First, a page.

Updated: Jul 10
Most of us love a good stretch, especially a good full-body stretch after a yawn. Stretching breathes life into our bodies.
So, what about stretching exercises? YOGA.HEALTH™ takes a deeper look into incorporating stretching exercises and a routine into your day to help you feel your best and enjoy your life.
Benefits of stretching exercises
Stretching exercises have numerous health benefits, including the following:
Stretching exercises were shown to help older people with agility and flexibility after just eight weeks of stretching exercises performed three times per week.
Dr. David Nolan, a physical therapist at Massachusetts General Hospital, states, “The benefits of stretching exercises are that they keep your muscles flexible, strong, and healthy, and help you maintain a range of motion in your joints. Without that, muscles shorten, become tight and weak and you can´t extend them all the way. It even puts you at risk for joint pain, strains, and muscle damage.” He adds, “To become flexible takes weeks to months of regular stretching, at least three or four times per week.”
And, the benefits of stretching exercises extends to mental health benefits, too. One study showed that stretching for just ten minutes each day for three weeks reduced the symptoms of depression by 20%.
While you don´t have to stretch every day, even just a few minutes of daily stretching exercises provides terrific benefits in a very short period of time.
Warnings against over-stretching
However, be warned: as with all good things, it is possible to overdo even the best stretching routine.
If you stretch your muscles past their limit, they may tear or strain. Thus, stop stretching when you feel slight discomfort during a stretch. But stop immediately if you feel pain in a muscle during a stretch.
Also, beware of stretching cold muscles. Warm up your muscles before you begin your stretching routine. A brief walking warmup, knee lifts, and arm raises help get your muscles ready for stretching exercises.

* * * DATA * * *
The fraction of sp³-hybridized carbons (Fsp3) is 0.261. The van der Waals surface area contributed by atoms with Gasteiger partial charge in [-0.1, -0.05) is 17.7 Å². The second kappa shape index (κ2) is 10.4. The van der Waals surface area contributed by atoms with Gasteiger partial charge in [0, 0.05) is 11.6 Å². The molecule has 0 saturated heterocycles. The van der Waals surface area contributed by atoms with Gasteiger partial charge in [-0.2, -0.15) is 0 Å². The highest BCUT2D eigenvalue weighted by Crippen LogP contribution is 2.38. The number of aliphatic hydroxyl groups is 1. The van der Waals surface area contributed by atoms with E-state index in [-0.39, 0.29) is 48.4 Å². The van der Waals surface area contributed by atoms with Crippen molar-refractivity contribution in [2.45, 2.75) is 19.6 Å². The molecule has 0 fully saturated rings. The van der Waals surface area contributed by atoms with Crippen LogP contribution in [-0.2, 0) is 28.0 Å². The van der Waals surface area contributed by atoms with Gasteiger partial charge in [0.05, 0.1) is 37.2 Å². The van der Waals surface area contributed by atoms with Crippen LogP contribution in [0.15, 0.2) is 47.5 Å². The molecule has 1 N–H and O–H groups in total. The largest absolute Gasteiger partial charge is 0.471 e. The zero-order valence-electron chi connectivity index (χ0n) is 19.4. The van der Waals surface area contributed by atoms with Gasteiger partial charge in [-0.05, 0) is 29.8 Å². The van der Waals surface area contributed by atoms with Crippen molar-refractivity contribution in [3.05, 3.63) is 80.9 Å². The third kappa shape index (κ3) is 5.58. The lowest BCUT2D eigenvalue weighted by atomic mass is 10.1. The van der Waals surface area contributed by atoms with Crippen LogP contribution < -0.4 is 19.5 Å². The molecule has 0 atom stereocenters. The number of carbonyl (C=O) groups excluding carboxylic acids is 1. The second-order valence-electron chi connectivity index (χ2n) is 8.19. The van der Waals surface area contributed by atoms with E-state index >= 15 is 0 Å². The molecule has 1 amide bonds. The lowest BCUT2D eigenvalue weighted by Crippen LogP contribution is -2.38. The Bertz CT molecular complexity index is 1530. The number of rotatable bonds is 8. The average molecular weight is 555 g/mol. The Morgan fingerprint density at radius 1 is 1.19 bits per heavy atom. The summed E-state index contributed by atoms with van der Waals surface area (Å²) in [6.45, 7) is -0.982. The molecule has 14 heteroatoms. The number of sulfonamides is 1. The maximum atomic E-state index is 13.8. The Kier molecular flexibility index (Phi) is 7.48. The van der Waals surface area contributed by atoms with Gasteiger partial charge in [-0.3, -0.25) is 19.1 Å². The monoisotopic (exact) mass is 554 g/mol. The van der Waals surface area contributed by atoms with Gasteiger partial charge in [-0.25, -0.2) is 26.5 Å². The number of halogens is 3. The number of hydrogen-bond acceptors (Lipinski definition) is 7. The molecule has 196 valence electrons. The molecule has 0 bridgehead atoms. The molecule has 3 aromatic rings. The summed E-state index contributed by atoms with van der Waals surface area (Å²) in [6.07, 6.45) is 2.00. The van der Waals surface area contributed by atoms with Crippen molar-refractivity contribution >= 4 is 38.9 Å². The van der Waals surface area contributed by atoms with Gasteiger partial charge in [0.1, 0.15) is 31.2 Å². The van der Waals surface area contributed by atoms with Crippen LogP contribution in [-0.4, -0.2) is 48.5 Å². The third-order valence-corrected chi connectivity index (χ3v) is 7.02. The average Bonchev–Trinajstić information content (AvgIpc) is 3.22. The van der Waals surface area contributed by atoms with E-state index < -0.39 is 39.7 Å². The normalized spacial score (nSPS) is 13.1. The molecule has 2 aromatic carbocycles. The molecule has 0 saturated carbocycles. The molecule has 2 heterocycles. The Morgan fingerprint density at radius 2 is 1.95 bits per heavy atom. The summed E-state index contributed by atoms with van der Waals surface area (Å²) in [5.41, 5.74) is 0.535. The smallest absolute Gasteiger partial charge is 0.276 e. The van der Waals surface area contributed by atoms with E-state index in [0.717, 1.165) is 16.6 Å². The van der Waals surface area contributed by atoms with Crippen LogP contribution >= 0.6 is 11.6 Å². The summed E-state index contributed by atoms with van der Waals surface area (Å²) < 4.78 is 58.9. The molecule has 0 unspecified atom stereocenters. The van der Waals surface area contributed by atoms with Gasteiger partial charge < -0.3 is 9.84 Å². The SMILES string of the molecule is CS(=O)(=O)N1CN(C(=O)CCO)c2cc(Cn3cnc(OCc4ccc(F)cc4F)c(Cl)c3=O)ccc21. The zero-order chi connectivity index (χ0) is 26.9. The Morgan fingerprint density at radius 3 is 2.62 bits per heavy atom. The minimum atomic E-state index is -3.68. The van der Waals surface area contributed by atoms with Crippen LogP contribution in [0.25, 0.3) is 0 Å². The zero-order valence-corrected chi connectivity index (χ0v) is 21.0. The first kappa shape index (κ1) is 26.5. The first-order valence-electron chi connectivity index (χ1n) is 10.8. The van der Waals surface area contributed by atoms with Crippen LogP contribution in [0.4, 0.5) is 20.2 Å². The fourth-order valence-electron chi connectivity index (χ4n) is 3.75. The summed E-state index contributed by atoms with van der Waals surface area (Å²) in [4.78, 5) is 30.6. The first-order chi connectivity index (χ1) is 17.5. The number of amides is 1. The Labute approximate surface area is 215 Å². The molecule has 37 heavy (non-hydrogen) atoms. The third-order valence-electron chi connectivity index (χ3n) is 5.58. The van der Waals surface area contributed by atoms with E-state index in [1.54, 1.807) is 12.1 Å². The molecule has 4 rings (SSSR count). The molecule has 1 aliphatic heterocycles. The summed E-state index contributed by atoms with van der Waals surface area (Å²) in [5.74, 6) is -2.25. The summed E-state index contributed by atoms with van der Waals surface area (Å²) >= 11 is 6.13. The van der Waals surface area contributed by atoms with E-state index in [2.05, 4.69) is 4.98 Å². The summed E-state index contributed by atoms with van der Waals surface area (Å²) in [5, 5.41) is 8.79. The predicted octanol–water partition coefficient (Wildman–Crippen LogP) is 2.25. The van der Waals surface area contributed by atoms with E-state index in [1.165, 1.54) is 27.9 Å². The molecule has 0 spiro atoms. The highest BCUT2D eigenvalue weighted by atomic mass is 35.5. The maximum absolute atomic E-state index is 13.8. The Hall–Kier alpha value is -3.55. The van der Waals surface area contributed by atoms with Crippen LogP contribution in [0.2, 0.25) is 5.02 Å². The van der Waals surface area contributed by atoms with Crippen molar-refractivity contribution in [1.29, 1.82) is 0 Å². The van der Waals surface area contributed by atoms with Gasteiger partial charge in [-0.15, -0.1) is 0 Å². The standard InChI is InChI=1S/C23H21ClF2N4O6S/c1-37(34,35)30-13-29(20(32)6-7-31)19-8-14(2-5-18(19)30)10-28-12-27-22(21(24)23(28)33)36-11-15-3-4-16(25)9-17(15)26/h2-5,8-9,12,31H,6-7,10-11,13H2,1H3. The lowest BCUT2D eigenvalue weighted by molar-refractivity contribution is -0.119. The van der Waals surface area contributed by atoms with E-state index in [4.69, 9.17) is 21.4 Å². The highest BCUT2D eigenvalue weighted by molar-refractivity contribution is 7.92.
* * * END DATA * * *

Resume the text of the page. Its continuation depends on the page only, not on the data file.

The American College of Sports Medicine recommends holding each stretch for 30 seconds, and to repeat each stretch 2 to 4 times. However, older adults need longer stretching times, up to 60 seconds per stretch to attain equal results.
Dr. Nolan advises that you don't have to stretch every muscle you have. "The critical areas for mobility are your lower extremities:
hip flexors and quadriceps
But he adds, “But stretching the shoulders, neck, and lower back are also helpful.”
Dr. Michael Curtis, a doctor of physical therapy and certified orthopedic specialist, gives YOGA.HEALTH™ the following advice to get all the benefits from your stretching exercises:
Hold a stretch for 30-60 seconds. Stretching requires you to calmly lean into a muscle group and hold it to give each muscle time to expand and release tension. So, holding each stretch for 30-60 seconds is enough time for this to happen.
Don´t bounce. Bouncing during stretching exercises can stretch your muscle too far and too fast, which can cause strain or injury to the muscle. Instead, hold the stretch as evenly as possible and relax further into each stretch.
Don´t overdo it. Remember, do not push beyond your limits when you stretch your muscles. Your muscles will give you slight discomfort at your limit, not pain or aggravation.